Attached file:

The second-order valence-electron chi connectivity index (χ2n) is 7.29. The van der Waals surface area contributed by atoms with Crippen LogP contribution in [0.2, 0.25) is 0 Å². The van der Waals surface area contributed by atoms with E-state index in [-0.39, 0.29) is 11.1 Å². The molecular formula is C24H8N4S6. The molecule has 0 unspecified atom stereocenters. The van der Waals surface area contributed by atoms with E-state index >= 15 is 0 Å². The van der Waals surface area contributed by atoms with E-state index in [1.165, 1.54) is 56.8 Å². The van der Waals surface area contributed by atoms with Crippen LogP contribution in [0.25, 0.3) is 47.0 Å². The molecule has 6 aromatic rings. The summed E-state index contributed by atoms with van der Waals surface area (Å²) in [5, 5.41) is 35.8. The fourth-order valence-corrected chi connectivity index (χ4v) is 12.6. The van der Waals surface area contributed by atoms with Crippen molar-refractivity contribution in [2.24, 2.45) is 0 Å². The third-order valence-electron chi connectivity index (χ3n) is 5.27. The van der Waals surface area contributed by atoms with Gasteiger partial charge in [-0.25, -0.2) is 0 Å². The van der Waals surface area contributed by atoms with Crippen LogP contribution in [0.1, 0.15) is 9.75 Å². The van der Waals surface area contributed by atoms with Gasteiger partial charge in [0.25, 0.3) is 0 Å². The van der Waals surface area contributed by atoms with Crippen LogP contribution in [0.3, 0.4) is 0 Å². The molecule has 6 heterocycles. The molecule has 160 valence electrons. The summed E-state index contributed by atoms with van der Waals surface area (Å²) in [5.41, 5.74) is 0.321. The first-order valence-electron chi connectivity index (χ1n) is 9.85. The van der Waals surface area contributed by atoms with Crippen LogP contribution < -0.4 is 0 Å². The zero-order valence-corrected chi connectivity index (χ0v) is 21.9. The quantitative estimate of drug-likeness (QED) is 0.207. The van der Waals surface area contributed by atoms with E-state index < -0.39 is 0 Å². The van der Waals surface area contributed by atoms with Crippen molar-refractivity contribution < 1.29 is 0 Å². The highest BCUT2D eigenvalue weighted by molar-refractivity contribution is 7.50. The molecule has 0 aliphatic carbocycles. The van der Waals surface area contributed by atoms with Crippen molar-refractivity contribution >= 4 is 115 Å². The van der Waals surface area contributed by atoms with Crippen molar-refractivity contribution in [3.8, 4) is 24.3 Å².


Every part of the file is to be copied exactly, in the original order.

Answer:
The second-order valence-electron chi connectivity index (χ2n) is 7.29. The van der Waals surface area contributed by atoms with Crippen LogP contribution in [0.2, 0.25) is 0 Å². The van der Waals surface area contributed by atoms with E-state index in [-0.39, 0.29) is 11.1 Å². The molecular formula is C24H8N4S6. The molecule has 0 unspecified atom stereocenters. The van der Waals surface area contributed by atoms with E-state index >= 15 is 0 Å². The van der Waals surface area contributed by atoms with E-state index in [1.165, 1.54) is 56.8 Å². The van der Waals surface area contributed by atoms with Crippen LogP contribution in [0.25, 0.3) is 47.0 Å². The molecule has 6 aromatic rings. The summed E-state index contributed by atoms with van der Waals surface area (Å²) in [5, 5.41) is 35.8. The fourth-order valence-corrected chi connectivity index (χ4v) is 12.6. The van der Waals surface area contributed by atoms with Crippen molar-refractivity contribution in [2.24, 2.45) is 0 Å². The third-order valence-electron chi connectivity index (χ3n) is 5.27. The van der Waals surface area contributed by atoms with Gasteiger partial charge in [-0.25, -0.2) is 0 Å². The van der Waals surface area contributed by atoms with Crippen LogP contribution in [0.1, 0.15) is 9.75 Å². The van der Waals surface area contributed by atoms with Gasteiger partial charge in [0.25, 0.3) is 0 Å². The van der Waals surface area contributed by atoms with Crippen LogP contribution in [0.3, 0.4) is 0 Å². The molecule has 6 heterocycles. The molecule has 160 valence electrons. The summed E-state index contributed by atoms with van der Waals surface area (Å²) in [5.41, 5.74) is 0.321. The first-order valence-electron chi connectivity index (χ1n) is 9.85. The van der Waals surface area contributed by atoms with Crippen LogP contribution < -0.4 is 0 Å². The zero-order valence-corrected chi connectivity index (χ0v) is 21.9. The quantitative estimate of drug-likeness (QED) is 0.207. The van der Waals surface area contributed by atoms with E-state index < -0.39 is 0 Å². The van der Waals surface area contributed by atoms with Crippen molar-refractivity contribution < 1.29 is 0 Å². The highest BCUT2D eigenvalue weighted by molar-refractivity contribution is 7.50. The molecule has 0 aliphatic carbocycles. The van der Waals surface area contributed by atoms with Crippen molar-refractivity contribution >= 4 is 115 Å². The van der Waals surface area contributed by atoms with Crippen molar-refractivity contribution in [3.8, 4) is 24.3 Å².